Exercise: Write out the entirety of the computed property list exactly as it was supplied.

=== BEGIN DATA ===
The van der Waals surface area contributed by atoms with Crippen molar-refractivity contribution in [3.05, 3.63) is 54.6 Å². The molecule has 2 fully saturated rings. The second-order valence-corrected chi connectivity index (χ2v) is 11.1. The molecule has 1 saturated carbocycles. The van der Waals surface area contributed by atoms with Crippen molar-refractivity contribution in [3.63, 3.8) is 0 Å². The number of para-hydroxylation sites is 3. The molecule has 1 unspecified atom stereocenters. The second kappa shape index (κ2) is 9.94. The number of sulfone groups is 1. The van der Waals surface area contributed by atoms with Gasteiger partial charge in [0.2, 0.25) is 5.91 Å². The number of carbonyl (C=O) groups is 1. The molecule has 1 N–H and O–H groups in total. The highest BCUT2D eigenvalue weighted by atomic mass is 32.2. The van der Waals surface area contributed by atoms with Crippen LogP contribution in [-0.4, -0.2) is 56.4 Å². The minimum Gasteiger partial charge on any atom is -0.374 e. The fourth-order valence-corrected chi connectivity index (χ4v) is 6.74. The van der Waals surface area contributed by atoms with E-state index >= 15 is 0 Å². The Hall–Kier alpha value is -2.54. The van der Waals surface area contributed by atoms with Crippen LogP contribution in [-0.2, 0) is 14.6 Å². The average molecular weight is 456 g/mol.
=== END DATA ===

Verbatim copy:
The van der Waals surface area contributed by atoms with Crippen molar-refractivity contribution in [3.05, 3.63) is 54.6 Å². The molecule has 2 fully saturated rings. The second-order valence-corrected chi connectivity index (χ2v) is 11.1. The molecule has 1 saturated carbocycles. The van der Waals surface area contributed by atoms with Crippen molar-refractivity contribution in [3.63, 3.8) is 0 Å². The number of para-hydroxylation sites is 3. The molecule has 1 unspecified atom stereocenters. The second kappa shape index (κ2) is 9.94. The number of sulfone groups is 1. The van der Waals surface area contributed by atoms with Gasteiger partial charge in [0.2, 0.25) is 5.91 Å². The number of carbonyl (C=O) groups is 1. The molecule has 1 N–H and O–H groups in total. The highest BCUT2D eigenvalue weighted by atomic mass is 32.2. The van der Waals surface area contributed by atoms with Crippen LogP contribution in [-0.4, -0.2) is 56.4 Å². The minimum Gasteiger partial charge on any atom is -0.374 e. The fourth-order valence-corrected chi connectivity index (χ4v) is 6.74. The van der Waals surface area contributed by atoms with E-state index >= 15 is 0 Å². The Hall–Kier alpha value is -2.54. The van der Waals surface area contributed by atoms with Crippen LogP contribution in [-0.2, 0) is 14.6 Å². The average molecular weight is 456 g/mol.